LENNY LARIVEE has spent 68 percent of his 69 years on this planet doing the same thing: making guns. And he’s made them all for one company, Savage Arms in Westfield, just off Exit 3 on the Mass. Pike. He’s tall and bald, with a voice that is low and a speaking style that is John Wayne-slow. He is also a cantankerous character. Newcomers who stop by his bench expecting to find a senior statesman are usually startled to hear his opening line: “You don’t like what I say? Stay the eff away.”
Larivee has seen it all. How the $1.25 he made per hour in 1965 shot up to $22.50 an hour by 1971, factoring in piecework incentives. How years of bad management forced the company into bankruptcy protection in 1988, when 800 employees walked out of the factory with their tools on a Friday afternoon and only 100 were invited back on Monday morning — and for substantially less pay. How the company was living week to week for a long time, with its straight-talking new leader, Ron Coburn, telling his remaining employees: “Don’t cash your check until I say the money’s in the bank.” Looking back on it now, Larivee admits, “I never thought we’d make it.”
Today, as he repairs the damaged crown on a rifle, the factory around him is humming. Savage Arms, the century-old pioneer that had deteriorated to the point where it was mocked as “Salvage Arms” and left for dead, now can’t keep up with demand. Its year-over-year growth was 50 percent in 2011, 40 percent in 2012, and is on pace to pack on another 40 percent in 2013. The company is running round-the-clock shifts on weekdays and has added one on Saturdays. It has about 415 employees in Westfield, nearly double the number from just three years ago and part of a companywide workforce of 740. And it is racing to hire more. The Westfield factory made and shipped more than 350,000 guns in 2012, while also distributing another 300,000 that were made at Savage’s Canadian plant or by the vendors in China and Turkey that produce the company’s cheaper Stevens brand weapons. One company projection calls for the Westfield plant to be producing 650,000 guns by 2015 and distributing more than 1 million in total.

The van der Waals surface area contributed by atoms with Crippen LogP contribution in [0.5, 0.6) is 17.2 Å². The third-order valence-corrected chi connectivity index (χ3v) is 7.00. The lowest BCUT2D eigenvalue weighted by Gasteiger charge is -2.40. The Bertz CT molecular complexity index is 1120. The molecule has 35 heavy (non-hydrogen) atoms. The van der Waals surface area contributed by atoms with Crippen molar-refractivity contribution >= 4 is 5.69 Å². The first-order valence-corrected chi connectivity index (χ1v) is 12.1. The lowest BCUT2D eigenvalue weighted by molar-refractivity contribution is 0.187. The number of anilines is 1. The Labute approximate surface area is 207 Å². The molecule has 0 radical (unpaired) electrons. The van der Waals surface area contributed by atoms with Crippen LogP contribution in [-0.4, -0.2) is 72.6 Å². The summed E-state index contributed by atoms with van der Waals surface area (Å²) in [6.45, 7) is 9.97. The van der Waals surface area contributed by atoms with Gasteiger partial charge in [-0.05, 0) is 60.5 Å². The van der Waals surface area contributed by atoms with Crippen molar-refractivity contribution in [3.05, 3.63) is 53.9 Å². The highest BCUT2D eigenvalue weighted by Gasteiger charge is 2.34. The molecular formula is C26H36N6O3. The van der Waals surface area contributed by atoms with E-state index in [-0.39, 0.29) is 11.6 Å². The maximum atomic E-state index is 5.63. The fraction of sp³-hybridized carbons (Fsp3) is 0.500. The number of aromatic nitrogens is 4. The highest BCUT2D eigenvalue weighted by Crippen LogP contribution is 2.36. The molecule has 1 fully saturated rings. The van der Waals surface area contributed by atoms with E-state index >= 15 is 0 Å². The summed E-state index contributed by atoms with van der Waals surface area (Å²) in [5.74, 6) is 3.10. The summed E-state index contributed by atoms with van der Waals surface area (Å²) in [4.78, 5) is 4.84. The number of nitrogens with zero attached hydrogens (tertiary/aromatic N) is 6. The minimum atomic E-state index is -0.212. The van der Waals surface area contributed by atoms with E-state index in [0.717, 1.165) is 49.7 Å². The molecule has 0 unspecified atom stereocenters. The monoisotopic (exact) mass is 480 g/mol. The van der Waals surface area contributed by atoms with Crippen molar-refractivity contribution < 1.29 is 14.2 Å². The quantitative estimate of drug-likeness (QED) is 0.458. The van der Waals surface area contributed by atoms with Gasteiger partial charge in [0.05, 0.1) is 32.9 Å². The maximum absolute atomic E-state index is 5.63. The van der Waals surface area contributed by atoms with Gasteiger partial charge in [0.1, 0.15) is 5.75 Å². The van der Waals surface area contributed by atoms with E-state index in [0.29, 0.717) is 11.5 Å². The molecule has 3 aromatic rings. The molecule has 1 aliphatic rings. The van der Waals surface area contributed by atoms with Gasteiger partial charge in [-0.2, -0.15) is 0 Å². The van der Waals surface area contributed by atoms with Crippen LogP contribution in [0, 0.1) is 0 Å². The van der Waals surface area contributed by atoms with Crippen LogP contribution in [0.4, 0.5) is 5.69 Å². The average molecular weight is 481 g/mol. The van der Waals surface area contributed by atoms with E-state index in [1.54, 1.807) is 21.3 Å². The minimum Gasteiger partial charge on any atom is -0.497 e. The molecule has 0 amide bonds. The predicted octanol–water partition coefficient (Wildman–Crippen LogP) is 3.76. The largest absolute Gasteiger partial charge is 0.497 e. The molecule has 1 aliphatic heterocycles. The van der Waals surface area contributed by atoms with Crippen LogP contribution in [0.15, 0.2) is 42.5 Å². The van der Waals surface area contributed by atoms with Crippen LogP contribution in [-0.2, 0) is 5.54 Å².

While Larivee’s machinist’s union wage hasn’t returned to its 1971 peak, it has climbed back up to $17.10 an hour. It’s enough, he says, to afford “a new car every four years and have my house paid for,” something for which he has thanked Coburn, who just retired as CEO, every year at Christmas. Base hourly wages on the factory floor now range from $14 for subassembly work to $25 for licensed electricians. And depending on how profitably the factory was able to turn out its product in the previous month — posting high production numbers with low scrap and limited overtime — employees can see their monthly pay goosed by 4, 5, or even 9 percent.
Larivee confidently answers all questions, except for one. How can a company like Savage be thriving in high-cost unionized Massachusetts, when we were all led to believe manufacturing was firmly in New England’s past? “I don’t understand why it’s happening,” he says. “No, I don’t.”
Savage is probably the most dramatic example of what’s going on in “Gun Valley,” the swath of Western Massachusetts and Connecticut where industrial gun making in America began. Anchored by Colt in Hartford and Smith & Wesson in Springfield, the Connecticut River Valley remains home to dozens of firearms manufacturers and suppliers. Gun sales are soaring across the nation, with many manufacturers having posted record profits in 2012. And no matter where you fall on the gun debate, there’s no argument that this expansion has very real economic implications for a struggling region. There’s even a chance that the current boom could see guns reprise their role from two centuries ago, powering the growth of other high-skill manufacturing throughout the area.
Although California and Texas are home to more gun-related jobs, Connecticut and Massachusetts rank fourth and fifth in total economic output from this industry, according to the National Shooting Sports Foundation, the firearms trade association. And when it comes to average pay packages for those in the industry, Connecticut and Massachusetts occupy the No. 1 and No. 2 spots, at $71,123 and $65,386, boosted by all the executive salaries at those corporate headquarters. The fact that the foundation is based in Newtown, Connecticut, speaks to both the region’s historic connection to guns and the way the school massacre could reshape the future. The carnage in Newtown came at the end of an assault rifle, and Connecticut expanded its ban on those weapons as part of its sweeping new gun measures passed earlier in April. Even though Savage produces rifles and shotguns for hunting and target shooting and does not make assault rifles or handguns, it is subject to the same winds blowing around the wider gun world. Continued...